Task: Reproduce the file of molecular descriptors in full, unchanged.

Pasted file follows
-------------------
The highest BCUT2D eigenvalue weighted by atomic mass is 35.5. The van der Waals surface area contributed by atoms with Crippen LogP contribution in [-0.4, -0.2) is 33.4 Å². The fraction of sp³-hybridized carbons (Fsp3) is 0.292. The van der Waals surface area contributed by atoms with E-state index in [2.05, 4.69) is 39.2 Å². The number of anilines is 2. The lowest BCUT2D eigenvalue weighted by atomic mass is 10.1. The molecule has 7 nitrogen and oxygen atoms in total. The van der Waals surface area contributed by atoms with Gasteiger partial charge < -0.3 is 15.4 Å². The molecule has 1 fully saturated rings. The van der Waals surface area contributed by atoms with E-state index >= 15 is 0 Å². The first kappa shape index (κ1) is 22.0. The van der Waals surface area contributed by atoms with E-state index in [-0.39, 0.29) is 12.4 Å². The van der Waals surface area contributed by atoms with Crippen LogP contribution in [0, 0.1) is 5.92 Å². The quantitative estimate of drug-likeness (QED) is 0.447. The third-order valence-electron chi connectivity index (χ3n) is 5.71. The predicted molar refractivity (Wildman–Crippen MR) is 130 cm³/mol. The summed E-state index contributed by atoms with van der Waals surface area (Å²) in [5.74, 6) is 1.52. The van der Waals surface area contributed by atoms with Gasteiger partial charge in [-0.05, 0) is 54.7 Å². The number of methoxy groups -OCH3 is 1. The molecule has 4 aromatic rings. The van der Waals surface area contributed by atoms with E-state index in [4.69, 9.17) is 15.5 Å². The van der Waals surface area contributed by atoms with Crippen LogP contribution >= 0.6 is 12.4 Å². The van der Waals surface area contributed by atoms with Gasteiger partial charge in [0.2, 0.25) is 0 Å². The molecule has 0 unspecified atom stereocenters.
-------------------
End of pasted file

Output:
The highest BCUT2D eigenvalue weighted by atomic mass is 35.5. The van der Waals surface area contributed by atoms with Crippen LogP contribution in [-0.4, -0.2) is 33.4 Å². The fraction of sp³-hybridized carbons (Fsp3) is 0.292. The van der Waals surface area contributed by atoms with E-state index in [2.05, 4.69) is 39.2 Å². The number of anilines is 2. The lowest BCUT2D eigenvalue weighted by atomic mass is 10.1. The molecule has 7 nitrogen and oxygen atoms in total. The van der Waals surface area contributed by atoms with Gasteiger partial charge < -0.3 is 15.4 Å². The molecule has 1 fully saturated rings. The van der Waals surface area contributed by atoms with E-state index >= 15 is 0 Å². The first kappa shape index (κ1) is 22.0. The van der Waals surface area contributed by atoms with E-state index in [-0.39, 0.29) is 12.4 Å². The van der Waals surface area contributed by atoms with Crippen LogP contribution in [0, 0.1) is 5.92 Å². The quantitative estimate of drug-likeness (QED) is 0.447. The third-order valence-electron chi connectivity index (χ3n) is 5.71. The predicted molar refractivity (Wildman–Crippen MR) is 130 cm³/mol. The summed E-state index contributed by atoms with van der Waals surface area (Å²) in [5.74, 6) is 1.52. The van der Waals surface area contributed by atoms with Gasteiger partial charge in [-0.05, 0) is 54.7 Å². The number of methoxy groups -OCH3 is 1. The molecule has 4 aromatic rings. The van der Waals surface area contributed by atoms with E-state index in [4.69, 9.17) is 15.5 Å². The van der Waals surface area contributed by atoms with Crippen LogP contribution >= 0.6 is 12.4 Å². The van der Waals surface area contributed by atoms with Gasteiger partial charge in [0.2, 0.25) is 0 Å². The molecule has 0 unspecified atom stereocenters.